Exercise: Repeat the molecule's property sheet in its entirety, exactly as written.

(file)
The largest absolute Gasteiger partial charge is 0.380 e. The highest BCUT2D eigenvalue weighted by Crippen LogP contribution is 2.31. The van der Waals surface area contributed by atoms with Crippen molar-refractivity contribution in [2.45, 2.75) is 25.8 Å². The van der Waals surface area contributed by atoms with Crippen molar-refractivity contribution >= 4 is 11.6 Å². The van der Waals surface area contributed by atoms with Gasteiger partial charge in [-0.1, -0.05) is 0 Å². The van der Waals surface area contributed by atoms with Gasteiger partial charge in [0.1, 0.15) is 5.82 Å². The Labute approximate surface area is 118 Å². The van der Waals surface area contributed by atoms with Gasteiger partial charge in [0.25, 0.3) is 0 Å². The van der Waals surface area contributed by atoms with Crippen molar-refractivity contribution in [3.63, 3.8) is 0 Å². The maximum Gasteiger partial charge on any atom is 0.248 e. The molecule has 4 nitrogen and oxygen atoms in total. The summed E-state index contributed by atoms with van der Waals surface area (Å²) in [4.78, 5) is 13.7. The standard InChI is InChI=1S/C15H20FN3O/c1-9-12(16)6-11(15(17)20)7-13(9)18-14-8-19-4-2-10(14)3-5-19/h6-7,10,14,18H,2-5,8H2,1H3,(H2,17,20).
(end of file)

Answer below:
The largest absolute Gasteiger partial charge is 0.380 e. The highest BCUT2D eigenvalue weighted by Crippen LogP contribution is 2.31. The van der Waals surface area contributed by atoms with Crippen molar-refractivity contribution in [2.45, 2.75) is 25.8 Å². The van der Waals surface area contributed by atoms with Crippen molar-refractivity contribution >= 4 is 11.6 Å². The van der Waals surface area contributed by atoms with Gasteiger partial charge in [-0.1, -0.05) is 0 Å². The van der Waals surface area contributed by atoms with Gasteiger partial charge in [0.1, 0.15) is 5.82 Å². The Labute approximate surface area is 118 Å². The van der Waals surface area contributed by atoms with Gasteiger partial charge in [0.25, 0.3) is 0 Å². The van der Waals surface area contributed by atoms with Crippen molar-refractivity contribution in [3.63, 3.8) is 0 Å². The maximum Gasteiger partial charge on any atom is 0.248 e. The molecule has 4 nitrogen and oxygen atoms in total. The summed E-state index contributed by atoms with van der Waals surface area (Å²) in [4.78, 5) is 13.7. The standard InChI is InChI=1S/C15H20FN3O/c1-9-12(16)6-11(15(17)20)7-13(9)18-14-8-19-4-2-10(14)3-5-19/h6-7,10,14,18H,2-5,8H2,1H3,(H2,17,20).